Using your history degree to become a history professor is an excellent achievement. Through the year 2024, the projected job growth rate for history professors is 13%. If you plan to teach history at a post-secondary school in the United States, you’ll earn close to $100,000 a year. Top earners in this field earn an impressive annual salary of more than $150,000.

Your salary as a history professor is largely impacted by a variety of factors, including your level of education, any certifications you may have, and the number of years you have in experience. The majority of history professors hold a doctorate degree and have at least 15 years of experience in the teaching field. They also work for companies with an average staff size ranging from 100 to 1,000. Very few history professors are employed in the retail and wholesale industries. The most of them work for an educational, government, or non-profit entity.

High School History Teacher

High school history teachers make about $58,000 a year. Those in the top 10% make upward of $90,000 while those in the bottom 10% have an annual salary of around $38,000. If you have a passion for teaching young students, this is the perfect career choice. Even better, there’s a high demand for high school teachers.

Through the year 2026, the projected job growth rate is close to 8%. The best paying states for high school history teachers are Alaska, Connecticut, California, New Jersey, and New York. Want to teach even younger students? Elementary and middle school history teachers earn about the same amount of money as high school teachers.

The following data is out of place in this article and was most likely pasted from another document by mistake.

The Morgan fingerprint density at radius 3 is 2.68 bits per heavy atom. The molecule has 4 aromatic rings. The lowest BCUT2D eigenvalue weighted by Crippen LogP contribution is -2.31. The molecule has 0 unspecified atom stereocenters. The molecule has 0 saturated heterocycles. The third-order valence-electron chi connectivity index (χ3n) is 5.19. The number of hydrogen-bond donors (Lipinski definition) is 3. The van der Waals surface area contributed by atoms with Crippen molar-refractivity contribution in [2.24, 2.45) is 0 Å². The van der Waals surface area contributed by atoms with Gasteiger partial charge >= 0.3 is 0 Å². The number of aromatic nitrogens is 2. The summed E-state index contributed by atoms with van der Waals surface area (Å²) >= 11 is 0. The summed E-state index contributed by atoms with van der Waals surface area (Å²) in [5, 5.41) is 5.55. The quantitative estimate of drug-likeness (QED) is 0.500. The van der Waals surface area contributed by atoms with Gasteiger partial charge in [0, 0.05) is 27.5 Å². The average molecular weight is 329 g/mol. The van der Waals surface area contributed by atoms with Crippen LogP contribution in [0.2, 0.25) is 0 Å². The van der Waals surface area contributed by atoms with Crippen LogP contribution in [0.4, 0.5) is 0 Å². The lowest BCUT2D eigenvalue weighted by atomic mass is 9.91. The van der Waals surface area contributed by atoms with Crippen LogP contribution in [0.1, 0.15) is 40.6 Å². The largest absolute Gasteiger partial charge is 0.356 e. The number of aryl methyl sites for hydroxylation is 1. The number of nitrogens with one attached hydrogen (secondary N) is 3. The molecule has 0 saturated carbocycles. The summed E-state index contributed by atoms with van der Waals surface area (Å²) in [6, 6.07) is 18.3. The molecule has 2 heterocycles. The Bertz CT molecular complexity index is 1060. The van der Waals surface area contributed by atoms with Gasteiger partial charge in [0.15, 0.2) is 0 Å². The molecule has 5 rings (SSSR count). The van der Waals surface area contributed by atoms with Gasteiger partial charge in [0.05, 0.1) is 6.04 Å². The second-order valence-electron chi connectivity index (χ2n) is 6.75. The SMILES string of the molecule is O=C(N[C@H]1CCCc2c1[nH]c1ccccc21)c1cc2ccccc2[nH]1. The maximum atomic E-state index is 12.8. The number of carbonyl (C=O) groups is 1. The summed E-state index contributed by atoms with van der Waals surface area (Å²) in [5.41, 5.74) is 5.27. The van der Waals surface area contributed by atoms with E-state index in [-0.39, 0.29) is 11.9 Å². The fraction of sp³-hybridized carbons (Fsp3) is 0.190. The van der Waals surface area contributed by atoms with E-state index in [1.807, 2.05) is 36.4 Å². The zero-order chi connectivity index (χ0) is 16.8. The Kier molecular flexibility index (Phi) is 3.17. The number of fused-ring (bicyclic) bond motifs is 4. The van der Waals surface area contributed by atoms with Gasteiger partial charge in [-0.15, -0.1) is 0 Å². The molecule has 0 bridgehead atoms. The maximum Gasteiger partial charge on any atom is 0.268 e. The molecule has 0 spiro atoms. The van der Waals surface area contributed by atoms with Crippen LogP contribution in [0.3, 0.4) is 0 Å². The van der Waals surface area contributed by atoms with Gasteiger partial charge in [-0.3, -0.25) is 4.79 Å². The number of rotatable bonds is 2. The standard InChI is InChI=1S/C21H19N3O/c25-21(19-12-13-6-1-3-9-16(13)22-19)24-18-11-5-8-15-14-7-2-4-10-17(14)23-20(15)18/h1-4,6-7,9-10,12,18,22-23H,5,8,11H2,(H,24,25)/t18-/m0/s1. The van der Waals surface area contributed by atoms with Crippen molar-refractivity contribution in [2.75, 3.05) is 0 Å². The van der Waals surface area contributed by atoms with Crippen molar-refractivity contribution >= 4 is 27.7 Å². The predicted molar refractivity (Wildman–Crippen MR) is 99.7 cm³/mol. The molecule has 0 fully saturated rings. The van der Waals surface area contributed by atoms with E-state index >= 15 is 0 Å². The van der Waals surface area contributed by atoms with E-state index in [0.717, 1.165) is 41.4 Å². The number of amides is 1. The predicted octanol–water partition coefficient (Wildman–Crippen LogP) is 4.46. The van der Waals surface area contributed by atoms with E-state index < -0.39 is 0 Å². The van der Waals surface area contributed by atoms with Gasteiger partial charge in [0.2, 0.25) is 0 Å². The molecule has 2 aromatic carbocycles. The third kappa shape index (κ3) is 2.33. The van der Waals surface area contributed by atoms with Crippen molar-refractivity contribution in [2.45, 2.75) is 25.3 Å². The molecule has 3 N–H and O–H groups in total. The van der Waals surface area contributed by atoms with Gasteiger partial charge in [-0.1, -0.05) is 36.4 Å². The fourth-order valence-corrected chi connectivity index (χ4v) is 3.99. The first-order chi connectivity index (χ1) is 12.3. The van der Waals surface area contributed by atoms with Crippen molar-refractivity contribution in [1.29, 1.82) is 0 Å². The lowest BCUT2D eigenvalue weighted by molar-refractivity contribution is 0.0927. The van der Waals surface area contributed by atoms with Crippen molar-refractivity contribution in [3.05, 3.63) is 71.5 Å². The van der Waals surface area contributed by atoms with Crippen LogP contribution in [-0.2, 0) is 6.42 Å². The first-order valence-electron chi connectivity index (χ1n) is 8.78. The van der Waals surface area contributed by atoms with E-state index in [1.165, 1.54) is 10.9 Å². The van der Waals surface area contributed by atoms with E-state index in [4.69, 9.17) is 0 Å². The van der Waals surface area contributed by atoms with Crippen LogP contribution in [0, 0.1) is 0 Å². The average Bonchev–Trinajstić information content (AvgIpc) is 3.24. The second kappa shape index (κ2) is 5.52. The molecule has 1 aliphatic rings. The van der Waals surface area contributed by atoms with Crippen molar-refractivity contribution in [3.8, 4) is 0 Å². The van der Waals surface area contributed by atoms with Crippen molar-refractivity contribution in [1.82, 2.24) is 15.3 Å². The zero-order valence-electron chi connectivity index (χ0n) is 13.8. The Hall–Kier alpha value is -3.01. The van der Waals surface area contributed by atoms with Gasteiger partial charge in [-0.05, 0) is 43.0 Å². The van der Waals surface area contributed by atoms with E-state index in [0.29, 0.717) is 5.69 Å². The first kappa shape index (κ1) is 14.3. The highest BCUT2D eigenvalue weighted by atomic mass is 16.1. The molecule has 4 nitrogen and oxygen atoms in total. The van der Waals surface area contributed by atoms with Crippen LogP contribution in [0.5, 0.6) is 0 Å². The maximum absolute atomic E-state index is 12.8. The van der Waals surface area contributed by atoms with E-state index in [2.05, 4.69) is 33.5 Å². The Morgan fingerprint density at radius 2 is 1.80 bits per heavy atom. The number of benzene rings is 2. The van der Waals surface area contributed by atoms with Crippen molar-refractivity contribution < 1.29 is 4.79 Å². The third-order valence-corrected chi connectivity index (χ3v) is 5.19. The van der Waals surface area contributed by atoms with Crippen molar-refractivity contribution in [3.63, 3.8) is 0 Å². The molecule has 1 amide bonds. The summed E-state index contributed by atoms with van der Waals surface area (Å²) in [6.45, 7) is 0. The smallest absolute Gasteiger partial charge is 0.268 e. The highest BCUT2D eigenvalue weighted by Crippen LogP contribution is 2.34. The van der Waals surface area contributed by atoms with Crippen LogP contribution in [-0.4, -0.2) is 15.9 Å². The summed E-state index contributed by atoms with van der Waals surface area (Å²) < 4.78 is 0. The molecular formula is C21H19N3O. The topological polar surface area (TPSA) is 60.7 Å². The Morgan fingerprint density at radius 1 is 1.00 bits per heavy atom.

Research Analyst

Historical analysts and researchers have a truly unique job. They get to explore information from the past to deliver phenomenal solutions and products to today’s consumers. A lot of people who earn an online history degree choose to pursue the career of a historical analyst as a way to enter the marketing industry. Studying economics and politics from the past, they are able to propel clients’ brands toward success by helping them create and deploy strategic marketing methods.

The average market research analyst makes upward of $51,000 a year. On the high end, you’re looking at earning close to $74,000. And even on the low end, you’ll make around $40,000 a year.

Reasons to Study History and Earn a Research Degree

If you’ve ever traveled before, then you undoubtedly know that cultures vary from one geographical location to the next. Sometimes, you don’t even have to travel very far to step into the atmosphere of a different culture. In the United States alone, you’ll find an assortment of cultures in different regions of the country.

Studying history gives you a chance to not only explore different cultures but to educate yourself on how those cultures came to be. You’ll learn about different traditions, religions, and much more. Understanding cultures and how they came to be is imperative for understanding why people are the way they are.